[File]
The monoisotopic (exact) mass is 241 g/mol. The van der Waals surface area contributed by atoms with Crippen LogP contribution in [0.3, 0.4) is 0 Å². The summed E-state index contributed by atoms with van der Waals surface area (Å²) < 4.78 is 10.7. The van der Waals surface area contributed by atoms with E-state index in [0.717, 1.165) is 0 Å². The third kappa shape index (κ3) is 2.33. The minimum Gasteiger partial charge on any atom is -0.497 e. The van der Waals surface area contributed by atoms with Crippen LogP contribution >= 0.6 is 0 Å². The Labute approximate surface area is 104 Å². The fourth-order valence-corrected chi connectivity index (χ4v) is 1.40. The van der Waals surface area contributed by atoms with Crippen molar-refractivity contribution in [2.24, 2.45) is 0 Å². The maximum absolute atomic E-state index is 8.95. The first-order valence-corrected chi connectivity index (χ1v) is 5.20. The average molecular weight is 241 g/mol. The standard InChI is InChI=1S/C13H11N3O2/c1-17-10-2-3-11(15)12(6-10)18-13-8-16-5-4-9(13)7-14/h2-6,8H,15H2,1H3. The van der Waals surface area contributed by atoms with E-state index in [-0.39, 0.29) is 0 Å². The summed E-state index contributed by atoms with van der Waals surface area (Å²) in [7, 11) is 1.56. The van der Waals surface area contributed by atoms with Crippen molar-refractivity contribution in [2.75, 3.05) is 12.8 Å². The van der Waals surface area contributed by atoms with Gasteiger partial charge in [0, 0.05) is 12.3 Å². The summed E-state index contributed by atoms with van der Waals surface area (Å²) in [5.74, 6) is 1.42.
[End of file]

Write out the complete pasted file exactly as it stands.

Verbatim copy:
The monoisotopic (exact) mass is 241 g/mol. The van der Waals surface area contributed by atoms with Crippen LogP contribution in [0.3, 0.4) is 0 Å². The summed E-state index contributed by atoms with van der Waals surface area (Å²) < 4.78 is 10.7. The van der Waals surface area contributed by atoms with E-state index in [0.717, 1.165) is 0 Å². The third kappa shape index (κ3) is 2.33. The minimum Gasteiger partial charge on any atom is -0.497 e. The van der Waals surface area contributed by atoms with Crippen LogP contribution >= 0.6 is 0 Å². The Labute approximate surface area is 104 Å². The fourth-order valence-corrected chi connectivity index (χ4v) is 1.40. The van der Waals surface area contributed by atoms with Crippen molar-refractivity contribution in [2.24, 2.45) is 0 Å². The maximum absolute atomic E-state index is 8.95. The first-order valence-corrected chi connectivity index (χ1v) is 5.20. The average molecular weight is 241 g/mol. The standard InChI is InChI=1S/C13H11N3O2/c1-17-10-2-3-11(15)12(6-10)18-13-8-16-5-4-9(13)7-14/h2-6,8H,15H2,1H3. The van der Waals surface area contributed by atoms with E-state index in [-0.39, 0.29) is 0 Å². The summed E-state index contributed by atoms with van der Waals surface area (Å²) in [7, 11) is 1.56. The van der Waals surface area contributed by atoms with Crippen molar-refractivity contribution in [2.75, 3.05) is 12.8 Å². The van der Waals surface area contributed by atoms with Gasteiger partial charge in [0, 0.05) is 12.3 Å². The summed E-state index contributed by atoms with van der Waals surface area (Å²) in [5.74, 6) is 1.42.